Being an Ally to LGBTQIA People
For a lot of people, learning that someone they know and care about is LGBTQIA can open a range of emotions, from confused to concerned, awkward to honored. It may be hard to know how to react, leaving you with questions about what to say, how to talk about being LGBTQIA and wanting to know what you can do to be supportive.
An “ally” is a term used to describe someone who is supportive of LGBTQ people. It encompasses non-LGBT allies as well as those within the LGBTQIA community who support each other, e.g. a lesbian who is an ally to the bisexual community
An ally to LGBTQIA individuals is a person who:
- Believes that it is in their self-interest to be an ally to LGBTQIA individuals.
- Has worked to develop an understanding of LGBTQIA issues. Works to be comfortable with their knowledge of gender identity and sexual orientation
- Is comfortable saying the words “gay,” “lesbian,” “bisexual,” and “transgender.”
- Works to understand how patterns of oppression operate, and is willing to identify oppressive acts and challenge the oppressive behaviors of others.
- Works to be an ally to all oppressed groups.
- Finds a way that feels personally congruent to confront /combat homophobia, transphobia, heterosexism, and cisgenderism.
- Similar to how an LGBTQIA person “comes out of the closet,” an ally “comes out” as an ally by publicly acknowledging her/his support for LGBTQIA people and issues.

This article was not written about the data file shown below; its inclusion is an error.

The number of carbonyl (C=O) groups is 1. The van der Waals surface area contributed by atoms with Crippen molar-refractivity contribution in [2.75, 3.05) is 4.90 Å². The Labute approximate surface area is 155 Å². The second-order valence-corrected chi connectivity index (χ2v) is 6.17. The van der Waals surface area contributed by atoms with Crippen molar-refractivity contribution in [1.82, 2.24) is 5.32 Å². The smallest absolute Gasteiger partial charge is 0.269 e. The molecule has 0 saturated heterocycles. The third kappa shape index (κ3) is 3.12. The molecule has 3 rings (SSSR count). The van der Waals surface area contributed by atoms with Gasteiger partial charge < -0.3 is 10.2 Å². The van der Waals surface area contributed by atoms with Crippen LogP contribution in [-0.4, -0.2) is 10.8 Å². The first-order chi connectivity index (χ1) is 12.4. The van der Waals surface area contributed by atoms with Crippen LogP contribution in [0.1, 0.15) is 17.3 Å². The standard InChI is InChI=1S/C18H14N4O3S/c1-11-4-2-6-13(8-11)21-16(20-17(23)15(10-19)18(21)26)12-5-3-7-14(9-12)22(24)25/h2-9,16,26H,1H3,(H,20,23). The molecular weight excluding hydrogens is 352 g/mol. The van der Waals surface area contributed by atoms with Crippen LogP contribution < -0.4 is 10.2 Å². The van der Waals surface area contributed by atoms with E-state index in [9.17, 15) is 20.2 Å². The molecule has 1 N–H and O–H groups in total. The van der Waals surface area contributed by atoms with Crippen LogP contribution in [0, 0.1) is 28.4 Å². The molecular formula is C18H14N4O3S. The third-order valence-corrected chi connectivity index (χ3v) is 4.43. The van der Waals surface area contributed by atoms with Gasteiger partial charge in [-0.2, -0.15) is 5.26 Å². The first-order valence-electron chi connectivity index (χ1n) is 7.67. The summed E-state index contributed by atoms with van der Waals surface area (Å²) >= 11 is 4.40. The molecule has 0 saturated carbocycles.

- Chooses to align with LGBTQIA individuals, and represents their needs — especially when they are unable to do so themselves.
- Expects to make some mistakes and does not give up when things become discouraging.
- Promotes a sense of community with LGBTQIA individuals, and teaches others about the importance of these communities. Encourages others to also provide advocacy.
- Is aware that they may be called the same names and be harassed in similar ways to those whom they are defending. Whenever possible, a heterosexual ally avoids “credentialing,” which involves disclosing their heterosexual identity in order to avoid negative or unpleasant assumptions or situations.
- Works to address/confront individuals without being defensive, sarcastic, or threatening.
Benefits of Being an Ally
- You open yourself up to the possibility of close relationships with an additional 10% of the world.
- You become less locked into gender role stereotypes.
- You increase your ability to have close and loving relationships with friends of all genders.
- You have opportunities to learn from, teach, and have an impact on a population with whom you might not otherwise interact.
- You may make a profound difference in the life of someone you love who finds something positive in their sexual and gender identity.
Four Steps to Becoming an Ally to LGBTQIA People
- Awareness/Accessing Resources: Become aware of who you are and how you are different from and similar to LGBTQIA people. Such awareness can be gained through conversations with LGBTQIA individuals, reading about LGBTQIA people and their lives, attending awareness building workshops and meetings, and by self-examination.
- Knowledge/Education: Become educated on the issues, knowing facts, statistics, laws, policies and culture of LGBTQIA people.
- Creating an Open and Supportive Environment: Encourage and promote an atmosphere of respect. Acknowledge, appreciate and celebrate differences among individuals and within groups. Be a safe and open person to talk with. Join one of the campus Ally Networks.
- Take Action: Teach, share your knowledge. Action is the only way to change society as a whole. Stand up for and fight for human rights.